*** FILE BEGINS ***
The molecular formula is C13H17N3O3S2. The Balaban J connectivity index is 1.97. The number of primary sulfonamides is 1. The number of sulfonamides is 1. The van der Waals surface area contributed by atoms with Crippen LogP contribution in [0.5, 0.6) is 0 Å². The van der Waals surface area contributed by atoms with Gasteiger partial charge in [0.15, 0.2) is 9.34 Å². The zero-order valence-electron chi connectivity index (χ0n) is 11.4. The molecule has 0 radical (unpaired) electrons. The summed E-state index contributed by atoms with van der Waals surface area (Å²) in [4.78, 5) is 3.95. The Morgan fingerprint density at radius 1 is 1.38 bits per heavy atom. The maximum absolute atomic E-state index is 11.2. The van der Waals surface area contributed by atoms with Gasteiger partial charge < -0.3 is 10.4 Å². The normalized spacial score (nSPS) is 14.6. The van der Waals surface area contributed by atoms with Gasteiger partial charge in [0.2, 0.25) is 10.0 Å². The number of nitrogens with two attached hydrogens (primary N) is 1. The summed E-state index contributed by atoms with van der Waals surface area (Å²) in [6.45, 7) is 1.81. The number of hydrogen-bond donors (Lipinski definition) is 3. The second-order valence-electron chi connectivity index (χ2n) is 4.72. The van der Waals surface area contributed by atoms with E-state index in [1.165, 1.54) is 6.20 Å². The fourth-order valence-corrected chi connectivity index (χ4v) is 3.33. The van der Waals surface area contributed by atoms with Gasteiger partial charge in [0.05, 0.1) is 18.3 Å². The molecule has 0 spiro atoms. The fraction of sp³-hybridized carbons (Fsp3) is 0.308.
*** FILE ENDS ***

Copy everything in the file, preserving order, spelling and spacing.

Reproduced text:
The molecular formula is C13H17N3O3S2. The Balaban J connectivity index is 1.97. The number of primary sulfonamides is 1. The number of sulfonamides is 1. The van der Waals surface area contributed by atoms with Crippen LogP contribution in [0.5, 0.6) is 0 Å². The van der Waals surface area contributed by atoms with Gasteiger partial charge in [0.15, 0.2) is 9.34 Å². The zero-order valence-electron chi connectivity index (χ0n) is 11.4. The molecule has 0 radical (unpaired) electrons. The summed E-state index contributed by atoms with van der Waals surface area (Å²) in [4.78, 5) is 3.95. The Morgan fingerprint density at radius 1 is 1.38 bits per heavy atom. The maximum absolute atomic E-state index is 11.2. The van der Waals surface area contributed by atoms with Gasteiger partial charge < -0.3 is 10.4 Å². The normalized spacial score (nSPS) is 14.6. The van der Waals surface area contributed by atoms with Gasteiger partial charge in [0.2, 0.25) is 10.0 Å². The number of nitrogens with two attached hydrogens (primary N) is 1. The summed E-state index contributed by atoms with van der Waals surface area (Å²) in [6.45, 7) is 1.81. The number of hydrogen-bond donors (Lipinski definition) is 3. The second-order valence-electron chi connectivity index (χ2n) is 4.72. The van der Waals surface area contributed by atoms with E-state index in [1.165, 1.54) is 6.20 Å². The fourth-order valence-corrected chi connectivity index (χ4v) is 3.33. The van der Waals surface area contributed by atoms with Gasteiger partial charge in [0.05, 0.1) is 18.3 Å². The molecule has 0 spiro atoms. The fraction of sp³-hybridized carbons (Fsp3) is 0.308.